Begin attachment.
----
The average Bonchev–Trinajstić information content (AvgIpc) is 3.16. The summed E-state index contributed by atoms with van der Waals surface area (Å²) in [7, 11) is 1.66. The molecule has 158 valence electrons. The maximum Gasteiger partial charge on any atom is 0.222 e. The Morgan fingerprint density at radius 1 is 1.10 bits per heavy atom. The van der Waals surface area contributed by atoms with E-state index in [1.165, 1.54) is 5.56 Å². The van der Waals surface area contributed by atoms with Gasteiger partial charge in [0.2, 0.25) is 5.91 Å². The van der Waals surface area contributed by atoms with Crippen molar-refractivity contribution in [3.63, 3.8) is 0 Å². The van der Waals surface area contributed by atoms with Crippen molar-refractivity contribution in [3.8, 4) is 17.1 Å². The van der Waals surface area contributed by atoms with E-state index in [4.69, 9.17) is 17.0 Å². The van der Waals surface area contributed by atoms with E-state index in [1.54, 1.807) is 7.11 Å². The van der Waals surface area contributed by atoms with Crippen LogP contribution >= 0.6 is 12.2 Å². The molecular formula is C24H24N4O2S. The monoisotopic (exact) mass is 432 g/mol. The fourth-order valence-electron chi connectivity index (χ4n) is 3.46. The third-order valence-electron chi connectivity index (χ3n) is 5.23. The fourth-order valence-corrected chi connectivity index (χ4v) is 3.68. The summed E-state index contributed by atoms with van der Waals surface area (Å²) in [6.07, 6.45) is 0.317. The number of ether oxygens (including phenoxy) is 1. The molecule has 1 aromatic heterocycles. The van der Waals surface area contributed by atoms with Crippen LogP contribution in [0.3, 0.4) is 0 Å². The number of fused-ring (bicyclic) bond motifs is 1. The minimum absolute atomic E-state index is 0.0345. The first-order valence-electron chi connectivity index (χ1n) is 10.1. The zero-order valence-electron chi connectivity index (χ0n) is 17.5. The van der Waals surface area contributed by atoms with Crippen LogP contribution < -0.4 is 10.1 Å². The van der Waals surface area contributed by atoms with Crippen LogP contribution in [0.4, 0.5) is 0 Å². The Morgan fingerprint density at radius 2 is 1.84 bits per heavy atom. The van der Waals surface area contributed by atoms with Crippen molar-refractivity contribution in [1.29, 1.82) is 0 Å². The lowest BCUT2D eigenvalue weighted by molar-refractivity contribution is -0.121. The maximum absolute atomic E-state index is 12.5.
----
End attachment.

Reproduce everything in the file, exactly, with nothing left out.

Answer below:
The average Bonchev–Trinajstić information content (AvgIpc) is 3.16. The summed E-state index contributed by atoms with van der Waals surface area (Å²) in [7, 11) is 1.66. The molecule has 158 valence electrons. The maximum Gasteiger partial charge on any atom is 0.222 e. The Morgan fingerprint density at radius 1 is 1.10 bits per heavy atom. The van der Waals surface area contributed by atoms with E-state index in [1.165, 1.54) is 5.56 Å². The van der Waals surface area contributed by atoms with Gasteiger partial charge in [0.2, 0.25) is 5.91 Å². The van der Waals surface area contributed by atoms with Crippen molar-refractivity contribution in [3.63, 3.8) is 0 Å². The van der Waals surface area contributed by atoms with Crippen molar-refractivity contribution in [3.8, 4) is 17.1 Å². The van der Waals surface area contributed by atoms with E-state index in [4.69, 9.17) is 17.0 Å². The van der Waals surface area contributed by atoms with E-state index in [1.54, 1.807) is 7.11 Å². The van der Waals surface area contributed by atoms with Crippen LogP contribution >= 0.6 is 12.2 Å². The molecular formula is C24H24N4O2S. The monoisotopic (exact) mass is 432 g/mol. The fourth-order valence-electron chi connectivity index (χ4n) is 3.46. The third-order valence-electron chi connectivity index (χ3n) is 5.23. The fourth-order valence-corrected chi connectivity index (χ4v) is 3.68. The summed E-state index contributed by atoms with van der Waals surface area (Å²) in [6.07, 6.45) is 0.317. The number of ether oxygens (including phenoxy) is 1. The molecule has 1 aromatic heterocycles. The van der Waals surface area contributed by atoms with Crippen LogP contribution in [0.3, 0.4) is 0 Å². The number of fused-ring (bicyclic) bond motifs is 1. The minimum absolute atomic E-state index is 0.0345. The first-order valence-electron chi connectivity index (χ1n) is 10.1. The zero-order valence-electron chi connectivity index (χ0n) is 17.5. The van der Waals surface area contributed by atoms with Crippen LogP contribution < -0.4 is 10.1 Å². The van der Waals surface area contributed by atoms with Crippen LogP contribution in [0.4, 0.5) is 0 Å². The Morgan fingerprint density at radius 2 is 1.84 bits per heavy atom. The van der Waals surface area contributed by atoms with Crippen molar-refractivity contribution in [1.29, 1.82) is 0 Å². The lowest BCUT2D eigenvalue weighted by molar-refractivity contribution is -0.121. The maximum absolute atomic E-state index is 12.5.